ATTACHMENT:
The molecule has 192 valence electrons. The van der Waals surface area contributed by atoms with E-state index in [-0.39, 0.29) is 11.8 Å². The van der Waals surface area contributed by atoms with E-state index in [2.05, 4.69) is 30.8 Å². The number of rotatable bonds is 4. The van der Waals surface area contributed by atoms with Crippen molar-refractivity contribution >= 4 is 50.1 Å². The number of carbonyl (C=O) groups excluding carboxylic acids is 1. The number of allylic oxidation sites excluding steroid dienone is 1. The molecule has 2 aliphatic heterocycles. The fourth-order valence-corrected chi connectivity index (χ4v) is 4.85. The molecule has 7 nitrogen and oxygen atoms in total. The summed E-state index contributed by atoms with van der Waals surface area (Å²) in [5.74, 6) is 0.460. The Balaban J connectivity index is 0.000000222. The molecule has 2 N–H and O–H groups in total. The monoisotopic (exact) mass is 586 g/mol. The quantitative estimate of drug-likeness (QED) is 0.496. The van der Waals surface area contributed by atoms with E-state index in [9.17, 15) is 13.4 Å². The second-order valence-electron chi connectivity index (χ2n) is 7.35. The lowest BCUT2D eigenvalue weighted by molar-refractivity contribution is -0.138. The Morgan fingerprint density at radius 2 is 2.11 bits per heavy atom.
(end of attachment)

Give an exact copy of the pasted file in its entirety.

The molecule has 192 valence electrons. The van der Waals surface area contributed by atoms with E-state index in [-0.39, 0.29) is 11.8 Å². The van der Waals surface area contributed by atoms with E-state index in [2.05, 4.69) is 30.8 Å². The number of rotatable bonds is 4. The van der Waals surface area contributed by atoms with Crippen molar-refractivity contribution >= 4 is 50.1 Å². The number of carbonyl (C=O) groups excluding carboxylic acids is 1. The number of allylic oxidation sites excluding steroid dienone is 1. The molecule has 2 aliphatic heterocycles. The fourth-order valence-corrected chi connectivity index (χ4v) is 4.85. The molecule has 7 nitrogen and oxygen atoms in total. The summed E-state index contributed by atoms with van der Waals surface area (Å²) in [5.74, 6) is 0.460. The Balaban J connectivity index is 0.000000222. The molecule has 2 N–H and O–H groups in total. The monoisotopic (exact) mass is 586 g/mol. The quantitative estimate of drug-likeness (QED) is 0.496. The van der Waals surface area contributed by atoms with E-state index in [9.17, 15) is 13.4 Å². The second-order valence-electron chi connectivity index (χ2n) is 7.35. The lowest BCUT2D eigenvalue weighted by molar-refractivity contribution is -0.138. The Morgan fingerprint density at radius 2 is 2.11 bits per heavy atom.